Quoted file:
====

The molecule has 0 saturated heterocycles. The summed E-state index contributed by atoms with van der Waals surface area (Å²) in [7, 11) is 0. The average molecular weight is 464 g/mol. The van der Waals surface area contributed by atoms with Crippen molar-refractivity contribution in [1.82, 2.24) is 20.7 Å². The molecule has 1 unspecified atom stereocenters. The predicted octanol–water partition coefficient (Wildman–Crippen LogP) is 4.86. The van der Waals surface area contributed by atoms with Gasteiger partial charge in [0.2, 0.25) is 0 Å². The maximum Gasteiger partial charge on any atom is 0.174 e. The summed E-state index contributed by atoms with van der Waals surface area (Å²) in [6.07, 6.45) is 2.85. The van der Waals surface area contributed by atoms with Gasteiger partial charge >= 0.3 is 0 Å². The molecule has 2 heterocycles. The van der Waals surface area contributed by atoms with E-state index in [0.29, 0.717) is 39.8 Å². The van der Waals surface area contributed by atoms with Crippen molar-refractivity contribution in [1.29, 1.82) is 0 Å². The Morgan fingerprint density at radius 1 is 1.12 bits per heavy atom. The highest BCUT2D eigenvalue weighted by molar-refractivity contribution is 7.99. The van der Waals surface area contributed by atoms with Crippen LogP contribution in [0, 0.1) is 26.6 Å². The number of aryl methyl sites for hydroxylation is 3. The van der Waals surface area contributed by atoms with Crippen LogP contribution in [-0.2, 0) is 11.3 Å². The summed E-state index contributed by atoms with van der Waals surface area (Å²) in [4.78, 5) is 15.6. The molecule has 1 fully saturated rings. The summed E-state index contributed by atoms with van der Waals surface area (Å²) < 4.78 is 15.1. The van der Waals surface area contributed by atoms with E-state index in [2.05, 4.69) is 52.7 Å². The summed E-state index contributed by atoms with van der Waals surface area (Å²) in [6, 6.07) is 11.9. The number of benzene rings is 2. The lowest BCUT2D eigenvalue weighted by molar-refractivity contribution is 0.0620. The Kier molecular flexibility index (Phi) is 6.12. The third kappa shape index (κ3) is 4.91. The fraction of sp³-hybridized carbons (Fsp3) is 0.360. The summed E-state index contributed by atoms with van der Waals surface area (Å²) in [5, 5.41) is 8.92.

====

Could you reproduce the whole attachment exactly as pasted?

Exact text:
The molecule has 0 saturated heterocycles. The summed E-state index contributed by atoms with van der Waals surface area (Å²) in [7, 11) is 0. The average molecular weight is 464 g/mol. The van der Waals surface area contributed by atoms with Crippen molar-refractivity contribution in [1.82, 2.24) is 20.7 Å². The molecule has 1 unspecified atom stereocenters. The predicted octanol–water partition coefficient (Wildman–Crippen LogP) is 4.86. The van der Waals surface area contributed by atoms with Gasteiger partial charge in [0.2, 0.25) is 0 Å². The maximum Gasteiger partial charge on any atom is 0.174 e. The summed E-state index contributed by atoms with van der Waals surface area (Å²) in [6.07, 6.45) is 2.85. The van der Waals surface area contributed by atoms with Gasteiger partial charge >= 0.3 is 0 Å². The molecule has 2 heterocycles. The van der Waals surface area contributed by atoms with E-state index in [0.29, 0.717) is 39.8 Å². The van der Waals surface area contributed by atoms with Crippen molar-refractivity contribution in [1.29, 1.82) is 0 Å². The Morgan fingerprint density at radius 1 is 1.12 bits per heavy atom. The highest BCUT2D eigenvalue weighted by molar-refractivity contribution is 7.99. The van der Waals surface area contributed by atoms with Crippen LogP contribution in [0, 0.1) is 26.6 Å². The number of aryl methyl sites for hydroxylation is 3. The van der Waals surface area contributed by atoms with Crippen LogP contribution in [-0.2, 0) is 11.3 Å². The summed E-state index contributed by atoms with van der Waals surface area (Å²) in [4.78, 5) is 15.6. The molecule has 1 fully saturated rings. The summed E-state index contributed by atoms with van der Waals surface area (Å²) < 4.78 is 15.1. The van der Waals surface area contributed by atoms with E-state index in [2.05, 4.69) is 52.7 Å². The summed E-state index contributed by atoms with van der Waals surface area (Å²) in [6, 6.07) is 11.9. The number of benzene rings is 2. The lowest BCUT2D eigenvalue weighted by molar-refractivity contribution is 0.0620. The Kier molecular flexibility index (Phi) is 6.12. The third kappa shape index (κ3) is 4.91. The fraction of sp³-hybridized carbons (Fsp3) is 0.360. The summed E-state index contributed by atoms with van der Waals surface area (Å²) in [5, 5.41) is 8.92.